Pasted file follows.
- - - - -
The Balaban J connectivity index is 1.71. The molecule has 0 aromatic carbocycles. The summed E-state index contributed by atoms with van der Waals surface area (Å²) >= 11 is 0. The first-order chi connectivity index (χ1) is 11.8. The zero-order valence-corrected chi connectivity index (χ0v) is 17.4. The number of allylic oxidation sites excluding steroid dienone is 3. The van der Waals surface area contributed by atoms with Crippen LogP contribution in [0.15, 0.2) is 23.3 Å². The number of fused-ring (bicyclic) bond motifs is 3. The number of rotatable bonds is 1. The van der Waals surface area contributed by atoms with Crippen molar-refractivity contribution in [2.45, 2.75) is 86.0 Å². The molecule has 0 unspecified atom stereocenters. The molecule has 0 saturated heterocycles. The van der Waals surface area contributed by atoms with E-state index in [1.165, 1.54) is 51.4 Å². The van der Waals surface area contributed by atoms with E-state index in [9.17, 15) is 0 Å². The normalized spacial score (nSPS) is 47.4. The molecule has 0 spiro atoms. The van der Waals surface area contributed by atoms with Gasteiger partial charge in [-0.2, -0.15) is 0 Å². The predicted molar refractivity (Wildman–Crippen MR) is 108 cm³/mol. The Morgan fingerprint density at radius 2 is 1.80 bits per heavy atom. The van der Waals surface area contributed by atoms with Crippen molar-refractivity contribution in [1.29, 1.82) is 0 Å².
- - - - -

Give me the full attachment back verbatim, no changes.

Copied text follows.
The Balaban J connectivity index is 1.71. The molecule has 0 aromatic carbocycles. The summed E-state index contributed by atoms with van der Waals surface area (Å²) >= 11 is 0. The first-order chi connectivity index (χ1) is 11.8. The zero-order valence-corrected chi connectivity index (χ0v) is 17.4. The number of allylic oxidation sites excluding steroid dienone is 3. The van der Waals surface area contributed by atoms with Crippen LogP contribution in [0.15, 0.2) is 23.3 Å². The number of fused-ring (bicyclic) bond motifs is 3. The number of rotatable bonds is 1. The van der Waals surface area contributed by atoms with Crippen molar-refractivity contribution in [2.45, 2.75) is 86.0 Å². The molecule has 0 unspecified atom stereocenters. The molecule has 0 saturated heterocycles. The van der Waals surface area contributed by atoms with E-state index in [1.165, 1.54) is 51.4 Å². The van der Waals surface area contributed by atoms with E-state index in [9.17, 15) is 0 Å². The normalized spacial score (nSPS) is 47.4. The molecule has 0 spiro atoms. The van der Waals surface area contributed by atoms with Gasteiger partial charge in [-0.2, -0.15) is 0 Å². The predicted molar refractivity (Wildman–Crippen MR) is 108 cm³/mol. The Morgan fingerprint density at radius 2 is 1.80 bits per heavy atom. The van der Waals surface area contributed by atoms with Crippen molar-refractivity contribution in [1.29, 1.82) is 0 Å².